Dealers and their representatives and advisors have been able to make this point and to emphasise that if manufacturers mobilise consumer data to make their hybrid platforms work, which they require to be transmitted through their networks, there is a problem. To put it bluntly, the manufacturers then want to have their cake and eat it too, and/or want to show off the advantages of a system that they are operating using the assets of a system that they are weakening by doing so while exploiting its resources.

On this point, as if by chance, counsel for manufacturers and distributors do not have the same assessment: Maître J. Vogel regrets that the text makes manufacturers "suppliers of online intermediation services and deprives them of the benefit of the block exemption even though they provide an assistance service to their distributors". (see the analysis of the regulation by Vogel & Vogel)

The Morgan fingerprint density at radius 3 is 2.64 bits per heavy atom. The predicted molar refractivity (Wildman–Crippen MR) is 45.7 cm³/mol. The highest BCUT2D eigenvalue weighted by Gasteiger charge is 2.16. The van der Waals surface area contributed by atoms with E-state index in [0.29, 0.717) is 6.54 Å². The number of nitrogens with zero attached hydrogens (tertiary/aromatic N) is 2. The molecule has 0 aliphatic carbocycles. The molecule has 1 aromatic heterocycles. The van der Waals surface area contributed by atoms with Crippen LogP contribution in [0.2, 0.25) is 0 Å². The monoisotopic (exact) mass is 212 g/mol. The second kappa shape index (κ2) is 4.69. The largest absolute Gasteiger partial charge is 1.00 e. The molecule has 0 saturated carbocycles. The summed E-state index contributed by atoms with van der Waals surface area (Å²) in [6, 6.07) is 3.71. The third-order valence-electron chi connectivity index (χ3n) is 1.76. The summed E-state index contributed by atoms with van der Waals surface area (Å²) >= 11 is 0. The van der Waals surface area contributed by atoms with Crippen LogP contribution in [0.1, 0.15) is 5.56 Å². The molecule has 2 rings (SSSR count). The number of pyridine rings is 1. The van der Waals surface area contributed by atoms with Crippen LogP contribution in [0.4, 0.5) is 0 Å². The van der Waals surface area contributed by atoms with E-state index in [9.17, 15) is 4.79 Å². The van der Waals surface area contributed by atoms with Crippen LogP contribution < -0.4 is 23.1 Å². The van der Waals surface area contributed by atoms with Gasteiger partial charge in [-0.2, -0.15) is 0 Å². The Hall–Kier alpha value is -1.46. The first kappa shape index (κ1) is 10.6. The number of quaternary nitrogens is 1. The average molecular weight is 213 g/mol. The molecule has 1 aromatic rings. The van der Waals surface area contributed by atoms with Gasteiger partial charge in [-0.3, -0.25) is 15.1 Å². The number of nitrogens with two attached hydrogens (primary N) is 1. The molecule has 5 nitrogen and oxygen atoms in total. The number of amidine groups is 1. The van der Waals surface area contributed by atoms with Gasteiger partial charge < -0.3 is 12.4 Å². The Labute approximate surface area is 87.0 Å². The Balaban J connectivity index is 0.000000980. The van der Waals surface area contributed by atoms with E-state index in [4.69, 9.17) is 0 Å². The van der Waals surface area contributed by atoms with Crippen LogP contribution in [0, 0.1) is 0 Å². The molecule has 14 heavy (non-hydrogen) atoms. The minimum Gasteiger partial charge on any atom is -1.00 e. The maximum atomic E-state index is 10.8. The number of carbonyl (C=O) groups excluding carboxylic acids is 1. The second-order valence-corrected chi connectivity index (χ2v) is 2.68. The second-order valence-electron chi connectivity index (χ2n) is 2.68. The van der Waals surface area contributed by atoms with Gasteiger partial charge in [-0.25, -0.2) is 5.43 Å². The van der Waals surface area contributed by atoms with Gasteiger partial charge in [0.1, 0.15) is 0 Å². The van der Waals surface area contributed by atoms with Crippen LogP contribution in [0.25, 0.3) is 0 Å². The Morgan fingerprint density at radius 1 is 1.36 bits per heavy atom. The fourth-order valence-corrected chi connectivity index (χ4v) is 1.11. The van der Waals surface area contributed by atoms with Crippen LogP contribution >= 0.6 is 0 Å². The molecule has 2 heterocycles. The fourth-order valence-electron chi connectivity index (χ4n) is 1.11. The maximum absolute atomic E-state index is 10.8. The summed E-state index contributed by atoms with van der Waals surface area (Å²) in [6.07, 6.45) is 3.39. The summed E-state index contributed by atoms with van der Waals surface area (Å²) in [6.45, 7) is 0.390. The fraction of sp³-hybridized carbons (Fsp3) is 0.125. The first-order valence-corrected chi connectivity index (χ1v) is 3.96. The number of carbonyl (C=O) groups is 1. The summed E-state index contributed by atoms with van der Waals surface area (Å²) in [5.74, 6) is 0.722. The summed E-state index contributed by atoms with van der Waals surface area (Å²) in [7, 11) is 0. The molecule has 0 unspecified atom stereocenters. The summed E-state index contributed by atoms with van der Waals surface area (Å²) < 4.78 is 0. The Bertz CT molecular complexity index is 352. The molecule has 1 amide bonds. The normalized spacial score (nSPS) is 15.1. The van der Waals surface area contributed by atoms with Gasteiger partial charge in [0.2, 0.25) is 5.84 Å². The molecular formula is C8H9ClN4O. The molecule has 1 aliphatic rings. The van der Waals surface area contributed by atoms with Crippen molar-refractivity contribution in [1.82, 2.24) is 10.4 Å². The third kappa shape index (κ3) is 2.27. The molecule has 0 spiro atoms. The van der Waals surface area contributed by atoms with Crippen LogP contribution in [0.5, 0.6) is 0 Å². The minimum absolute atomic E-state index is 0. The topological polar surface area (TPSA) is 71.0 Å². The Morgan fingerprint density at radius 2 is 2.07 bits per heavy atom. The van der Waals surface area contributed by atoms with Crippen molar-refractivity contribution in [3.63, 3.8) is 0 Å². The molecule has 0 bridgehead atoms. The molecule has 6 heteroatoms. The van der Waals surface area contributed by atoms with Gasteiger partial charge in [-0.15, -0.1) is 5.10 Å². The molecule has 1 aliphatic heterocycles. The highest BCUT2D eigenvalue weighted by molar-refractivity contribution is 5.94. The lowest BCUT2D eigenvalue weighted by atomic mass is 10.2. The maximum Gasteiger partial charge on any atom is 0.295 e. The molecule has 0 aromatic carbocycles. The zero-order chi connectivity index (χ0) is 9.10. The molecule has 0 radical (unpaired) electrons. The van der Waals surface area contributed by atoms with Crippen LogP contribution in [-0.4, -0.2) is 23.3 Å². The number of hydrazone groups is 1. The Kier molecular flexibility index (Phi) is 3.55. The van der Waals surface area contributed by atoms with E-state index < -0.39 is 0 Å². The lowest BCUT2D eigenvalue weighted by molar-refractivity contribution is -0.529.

Maître C. Bourgeon believes that "hybrid platforms can be a source of information capture on pricing policy and customer data and that it is possible to combine the interest of a branded platform against this risk with a trusted third party." By cleverly placing themselves on a technical register that remains within the narrow framework of competition issues, the distributors are pushing this thorn in the side of the manufacturers and forcing them to work with them and their groups to structure these platforms.

Agent contracts, which everyone had understood for several months that, coupled with these "hybrid" platforms, could be quite powerful "game changers" for manufacturers wishing to address consumers over the heads of the players to whom they had traditionally delegated this task and who made it their "goodwill", transferable, in return for assuming heavy specific investments and the commercial and financial risks associated with the fact that they owned the stocks. The consequence was that, legally, one bought one's vehicle from one's dealer and not from the manufacturer.